Tears & T Cells
My diagnosis was a quiet bomb, but the aftershocks still resound
by John Francis Leonard
Well, as you know, I have your test results and I’m afraid it isn’t good news. You’re positive.” Bad news from another handsome man, this one a silver-haired fox and also the long-time physician and a good friend of my partner. He met my steady gaze, “Are you ok?”
“Well, it’s hardly shocking,” I replied. “But if you hand me that box of tissues you keep eyeing, Rick, I’ll scream.” In the moment, it felt more important to me to put him at ease with an easy laugh than to accept any comfort myself. I got the laugh I’d intended, albeit a nervous one.
And the fact was that it wasn’t exactly a shock. A lifetime of caution, borne of witnessing the height of the plague in New York, had slipped into carelessness and a desire for something different, a new sensation enabled by a liberal dose of drugs and alcohol, hardly a recipe for caution or prudence. Just a few months before, my partner had gotten this same news from Rick, although his reaction to it was altogether different. He had been shocked, and while I was as supportive as I knew how to be, I had little tolerance for the self-pity he wallowed in. My thinking was that if he knew that he had been taking risks, as we both had, both together and separately, the news that he was HIV-positive could hardly be surprising. Upsetting, yes, of course, no one deserves HIV simply for expressing themselves sexually. But, on the other hand, as gay men of a certain age and experience, we knew all too well what might happen if we didn’t take precautions. So, yes, I was hardly shocked. To put it all in context, this was 2003; people were not dying at the rate they were in the eighties. What had been a possible death sentence just seven years earlier, was hardly that now but still, it was life-altering news.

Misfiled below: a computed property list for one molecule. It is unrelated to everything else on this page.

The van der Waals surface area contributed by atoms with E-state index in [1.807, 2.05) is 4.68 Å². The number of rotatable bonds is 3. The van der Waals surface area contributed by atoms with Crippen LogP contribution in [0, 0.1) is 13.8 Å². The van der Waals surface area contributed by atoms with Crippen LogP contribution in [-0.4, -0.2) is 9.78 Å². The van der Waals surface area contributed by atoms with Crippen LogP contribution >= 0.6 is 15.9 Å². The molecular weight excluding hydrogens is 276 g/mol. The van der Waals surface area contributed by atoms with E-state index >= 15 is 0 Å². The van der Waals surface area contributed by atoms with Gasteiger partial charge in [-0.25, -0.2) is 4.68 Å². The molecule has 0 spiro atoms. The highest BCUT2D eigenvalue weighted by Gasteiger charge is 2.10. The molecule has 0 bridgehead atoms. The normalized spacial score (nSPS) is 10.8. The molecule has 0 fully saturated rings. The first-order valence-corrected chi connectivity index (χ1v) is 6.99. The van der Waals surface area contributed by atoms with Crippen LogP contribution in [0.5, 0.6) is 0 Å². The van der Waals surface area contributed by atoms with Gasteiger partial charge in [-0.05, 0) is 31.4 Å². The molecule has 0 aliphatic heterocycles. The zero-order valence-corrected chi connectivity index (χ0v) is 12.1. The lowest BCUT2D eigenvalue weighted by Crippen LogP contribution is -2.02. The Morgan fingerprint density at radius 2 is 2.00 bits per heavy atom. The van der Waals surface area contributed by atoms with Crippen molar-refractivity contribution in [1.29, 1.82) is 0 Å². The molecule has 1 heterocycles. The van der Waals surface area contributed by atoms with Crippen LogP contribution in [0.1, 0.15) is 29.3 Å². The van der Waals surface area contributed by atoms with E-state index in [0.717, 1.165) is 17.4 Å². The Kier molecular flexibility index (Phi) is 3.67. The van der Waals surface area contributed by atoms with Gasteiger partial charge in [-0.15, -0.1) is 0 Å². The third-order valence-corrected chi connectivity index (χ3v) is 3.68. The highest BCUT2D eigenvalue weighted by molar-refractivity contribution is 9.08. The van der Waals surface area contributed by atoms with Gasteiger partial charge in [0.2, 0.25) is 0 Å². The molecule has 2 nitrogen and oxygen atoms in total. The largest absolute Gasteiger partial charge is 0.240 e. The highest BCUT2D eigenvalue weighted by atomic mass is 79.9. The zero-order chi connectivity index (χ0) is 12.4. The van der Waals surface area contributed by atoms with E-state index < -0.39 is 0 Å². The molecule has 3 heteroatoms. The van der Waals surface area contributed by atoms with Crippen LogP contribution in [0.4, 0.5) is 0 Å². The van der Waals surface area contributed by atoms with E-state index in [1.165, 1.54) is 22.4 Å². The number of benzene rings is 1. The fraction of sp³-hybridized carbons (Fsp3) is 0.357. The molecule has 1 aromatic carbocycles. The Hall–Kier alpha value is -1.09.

I floated along on this revelation and the salient facts surrounding it for months. There were no immediate changes in my healthcare other than a battery of blood tests that soon leveled out to a visit to the doctor every three months to monitor my T cells and viral load. The treatment model of the time called for medication only after one’s T cells fell below 200 or, in the worst case scenario, the first opportunistic infection. That was the only thing that unnerved me. It seemed like a dangerous game of chicken. I even broke the news to my mother over the phone. Once I explained what my doctor had said, that I would live a normal life span, she was surprisingly calm. I had expected a total meltdown, so this was good news. My partner insisted on an available blood test that would roughly date my contracting the virus. Understandably, he wanted to be certain that he himself hadn’t infected me. That test showed that I was positive years before we were together which gave him much relief.
My T cells dropped slowly but steadily. When they approached 250, I’d had quite enough. This was a game I could not play any longer. I conveyed this to our doctor and friend and he agreed to prescribe HAART. I was more than a little relieved. I was ready. It was time.
Prescription in hand, I set out for the pharmacy. My relative calm and relief began to be replaced by something else entirely. At first, it was something close to shame. The man at the pharmacy would certainly know what these drugs were for. Would he be judging me? Never mind that it was a pharmacy in the heart of West Hollywood and that he had seen such prescriptions hundreds of times. I felt marked with a scarlet A. The only person that was judging me, however, was myself. Then there was the shock of seeing the actual price of my medication when he rang it up, albeit before my excellent insurance covered the total.
I took the white paper bag full of medication with me to my car. I had rarely taken anything other than an occasional antibiotic in my life. It’s hard to describe how I felt other than to say I was in some kind of shock. Now, doctors prescribe medication immediately upon diagnosis; there isn’t much time to get used to the idea. The changes are immediate. But then, months after I got the news, it was finally hitting me—I would be reliant on two medications to keep me alive for the rest of my life. Nothing would ever be the same. I sat behind the wheel of my SUV in the parking lot and wept. I rarely shed tears much less wept in such a dramatic fashion. Somehow, it seemed appropriate. Dramatic and overwrought? Yes, but still warranted. In the coming years, it wouldn’t be the last time.
John Francis Leonard is an advocate and writer, as well as a voracious reader of literature, which helps to feed his love of the English language. He has been living with HIV for thirteen years and he is currently at work on his first novel, Fools Rush In. Follow him on Twitter @JohnFrancisleo2.